“He wouldn’t tell me much,” Virion answered. “But…I think you were right – he’s planning to frame the whole thing on Khalon.”

“That’s not surprising,” Nasira retorted. “Why else would he have used Khalon’s knife? But…there’s something else. When I was in his tent, I found a journal and…I-I think…I think I know why he killed Garin.” Virion whirled.

“Whaddya mean? Why?”

“The General…he’s betrayed us all,” her voice trailed, and Nasira shook her head. “He’s giving information to a Kadeemian officer.”

“What?!” he exclaimed. “But – wh – how?”

“I found a journal in his tent, and inside was a letter,” Nasira began quietly. “The letter was from an enemy soldier, I think – i-it mentioned that his unit was trying to get passed the troops at the border of Sunspire.”

“But if they make it into Sunspire, they’ll be able to overrun the palace city,” Virion deduced. “If they breach the palace…then Kadeem will win the war.”

“There’s something else,” she retorted quickly, and dark eyes scrutinized her. “I think he intends to manipulate Khalon into helping them assassinate the queen.”

“Wha – how?!”

“I’m not sure, it just mentioned that Alleck was devising a plan.”

“This is bad…really bad…” Virion said; he turned from her, hand resting against his face as anxious feet paced about the tent.

“I found the logbooks.” Fingers delved into her tunic pocket and she pulled out the crumpled parchment. “The nearest unit is a day’s journey west to the Honeyhill Grasslands. If we can reach them, maybe we stop this before they can get to the capitol.”

“What happens if the General realizes we’re missing?”

“It doesn’t matter!” she snapped. “He’s killed once, and nothing is stopping him from hurting someone else.”

“Exactly my point,” Virion retorted tersely. “If he gets wind that we’re up to something, he could eliminate the entire unit and be gone before we return. You really want to risk the lives of everyone here?”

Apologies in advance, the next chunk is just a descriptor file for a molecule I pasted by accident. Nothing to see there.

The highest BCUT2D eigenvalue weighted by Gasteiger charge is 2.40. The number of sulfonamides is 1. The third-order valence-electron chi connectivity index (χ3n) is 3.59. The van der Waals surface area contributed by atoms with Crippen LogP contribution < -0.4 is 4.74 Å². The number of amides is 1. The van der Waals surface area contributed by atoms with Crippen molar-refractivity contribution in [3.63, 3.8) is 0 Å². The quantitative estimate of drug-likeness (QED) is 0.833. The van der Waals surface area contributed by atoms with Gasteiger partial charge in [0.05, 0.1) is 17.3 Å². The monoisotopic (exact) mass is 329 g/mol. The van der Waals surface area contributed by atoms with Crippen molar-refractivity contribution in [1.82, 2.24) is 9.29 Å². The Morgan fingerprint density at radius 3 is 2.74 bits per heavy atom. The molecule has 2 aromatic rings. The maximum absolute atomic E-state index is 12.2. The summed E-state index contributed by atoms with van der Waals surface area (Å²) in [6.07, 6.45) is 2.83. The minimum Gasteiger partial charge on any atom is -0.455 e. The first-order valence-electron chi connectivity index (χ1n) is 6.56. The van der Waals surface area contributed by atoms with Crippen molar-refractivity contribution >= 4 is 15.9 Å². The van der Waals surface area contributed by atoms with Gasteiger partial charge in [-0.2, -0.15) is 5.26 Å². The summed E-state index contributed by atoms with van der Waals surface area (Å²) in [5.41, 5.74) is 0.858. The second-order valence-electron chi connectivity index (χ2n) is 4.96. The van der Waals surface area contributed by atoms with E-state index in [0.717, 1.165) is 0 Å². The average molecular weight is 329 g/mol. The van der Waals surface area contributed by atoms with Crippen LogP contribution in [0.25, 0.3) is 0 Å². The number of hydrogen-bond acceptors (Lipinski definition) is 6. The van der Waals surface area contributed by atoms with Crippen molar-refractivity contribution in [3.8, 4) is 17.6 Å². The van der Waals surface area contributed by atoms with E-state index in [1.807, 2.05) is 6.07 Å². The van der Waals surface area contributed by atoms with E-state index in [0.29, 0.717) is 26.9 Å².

“Then what would you have us do, Virion – wait until it’s too late?” The heated conversation paused, and they both dove into thought; while she hated admitting it, the lieutenant had a point. Yet, even just sitting and waiting could prove costly.

“Lieutenant.” The stern voice startled them both back to reality as the sandy-haired general peered into the tent. “Ah, Specialist, you’re here as well.”

“Sir,” Virion responded dutifully.

“I know you’ve had little rest, but I need you two to deliver this to the nearest unit,” he said, passing a sealed scroll to Virion. “Please let the unit’s ranking officer know that we have detained the assailant responsible for Captain Garin’s murder, and that I need assistance with transport back to the capitol for sentencing.”

“Y-yes, sir,” the lieutenant answered. “Do you have the location of the nearest unit?”

“This map marks the location,” the general stated, handing over another scroll. “It is a three-day venture, north of Everscar. Are you two up to the task?”

“Of course, sir,” Nasira replied.

“We won’t let you down,” Virion added with a salute. Lips curled into a soft smirk as the general turned and departed; Nasira turned, mouth ajar, but he shook his head. “Get your things and meet me near the dock in twenty minutes. Then we’ll head out to deliver the general’s message.” Her brows furrowed as she tested the lieutenant, but when his gaze cautiously flickered to the entryway she understood.

“Yes, sir,” she answered obediently before filing out of the tent. Bright cerulean eyes winced as they drank in the warm sunlight of the morn, lingering over the figure of the general as he approached Khalon’s tent. Her jaw clenched, fists tightened, eyes narrowed. She drew in a breath, deep and fragrant with fresh water and lily blooms from the nearby lake; instead, she willed herself to continue to her tent and pack her satchel for travel. Absently, she shoved a traveling cloak and extra garments into her bag. Impatiently, she snatched her small money purse from the small table by her cot. When she thrust it into her pocket, she felt the icy surface of the arlet brush her fingertips.

Even in the muted light of the tent, it gleamed as brightly as it had in the morning sun. The brilliant golden wings of the Malrunan Golden Eagle, a rare and powerful bird that had become the symbol of Malruna’s pride. Their flags, their crests all bore it, though not always in perilous flight. The sword in its talons represented the military, as she well knew. A General’s Arlet, only given once the highest rank had been obtained.

“Are you ready yet?” Virion asked, and she jolted as the lieutenant poked his head into her tent. “I don’t want to waste anymore daylight.”

“He’s trying to force us into a trap,” Nasira whispered, setting the arlet on the nearby table as she drew up her satchel. “The letter I saw mentioned that the area north of Everscar is a Kadeemian stronghold."

“We’re not going to go north,” Virion murmured back. “Once we’re out of range, we’ll circle back and go south.”

“Why would he be sending us to enemy grounds though?” she asked.

“Because he’s a traitor, Nasira,” the lieutenant spat. “That’s what traitors do.”

“That’s not what I mean,” she answered curtly. “We’re missing something…”

“What are you getting at?”